Sun-Sentinel Op-Ed, March 28, 2018
While the recent actions taken by the Florida Legislature to tackle the opioid epidemic are encouraging, they are just the first step in a long process of bringing the epidemic to its end. In Broward alone, it’s estimated that two people die each day as a result of their addiction. This year alone, House of Hope has already provided $500k in additional services that were not covered by state funding.
Most people are unaware that more than 75 percent of heroin addictions start with a legal opioid prescription. And make no mistake, I am talking about working class people who get into an accident, are prescribed opioids and end up addicted to street drugs. To get to the core of the epidemic we need a stronger stance on eliminating the distributions on the street. Limiting the prescription amount is good, but as long as the drugs are available elsewhere this epidemic will continue to plague our society.
Most people are unaware that more than 75 percent of heroin addictions start with a legal opioid prescription. The Legislature’s plan is a wonderful start, but mental health experts know there is no one-size-fits-all remedy when it comes to prevention, treatment and care. This epidemic requires a multi-pronged approach that includes prevention as well as expanded, affordable access to care. Prevention programs are the key ingredient to stop the bleeding. This includes bringing back drug prevention programs into Broward County’s schools, and ample funding for service providers to offer programs to the community at large.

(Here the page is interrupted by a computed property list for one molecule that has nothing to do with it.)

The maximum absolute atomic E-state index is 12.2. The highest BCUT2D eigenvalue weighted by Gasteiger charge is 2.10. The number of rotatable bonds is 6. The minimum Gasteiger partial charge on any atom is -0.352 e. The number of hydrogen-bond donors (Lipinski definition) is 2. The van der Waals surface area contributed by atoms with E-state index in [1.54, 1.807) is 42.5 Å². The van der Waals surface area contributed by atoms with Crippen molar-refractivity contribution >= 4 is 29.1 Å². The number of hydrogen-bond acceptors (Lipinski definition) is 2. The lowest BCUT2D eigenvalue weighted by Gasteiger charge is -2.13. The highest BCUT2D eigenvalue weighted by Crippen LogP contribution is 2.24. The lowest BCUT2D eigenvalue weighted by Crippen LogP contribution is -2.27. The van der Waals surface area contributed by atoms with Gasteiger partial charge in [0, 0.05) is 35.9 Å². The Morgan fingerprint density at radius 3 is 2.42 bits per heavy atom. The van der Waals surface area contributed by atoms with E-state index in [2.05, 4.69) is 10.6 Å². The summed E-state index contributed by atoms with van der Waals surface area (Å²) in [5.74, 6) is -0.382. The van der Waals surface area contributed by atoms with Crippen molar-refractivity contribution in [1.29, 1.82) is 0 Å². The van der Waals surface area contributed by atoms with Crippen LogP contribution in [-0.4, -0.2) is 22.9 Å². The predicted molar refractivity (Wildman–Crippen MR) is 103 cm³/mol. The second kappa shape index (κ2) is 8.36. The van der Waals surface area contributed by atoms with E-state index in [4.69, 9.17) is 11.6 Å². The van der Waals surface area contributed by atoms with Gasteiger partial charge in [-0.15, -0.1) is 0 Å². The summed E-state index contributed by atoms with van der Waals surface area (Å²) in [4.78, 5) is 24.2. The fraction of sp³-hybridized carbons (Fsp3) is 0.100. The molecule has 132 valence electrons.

Enactment of legislation often lags far behind its passage and we can’t afford to wait because the cost of treating individuals who are already addicted is far greater than the implementation costs associated with prevention.
Susan Glasscock, M.S., C.F.R.E., C.R.R.A, is the CEO of House of Hope, Broward’s largest and longest service provider of substance abuse rehabilitation programming.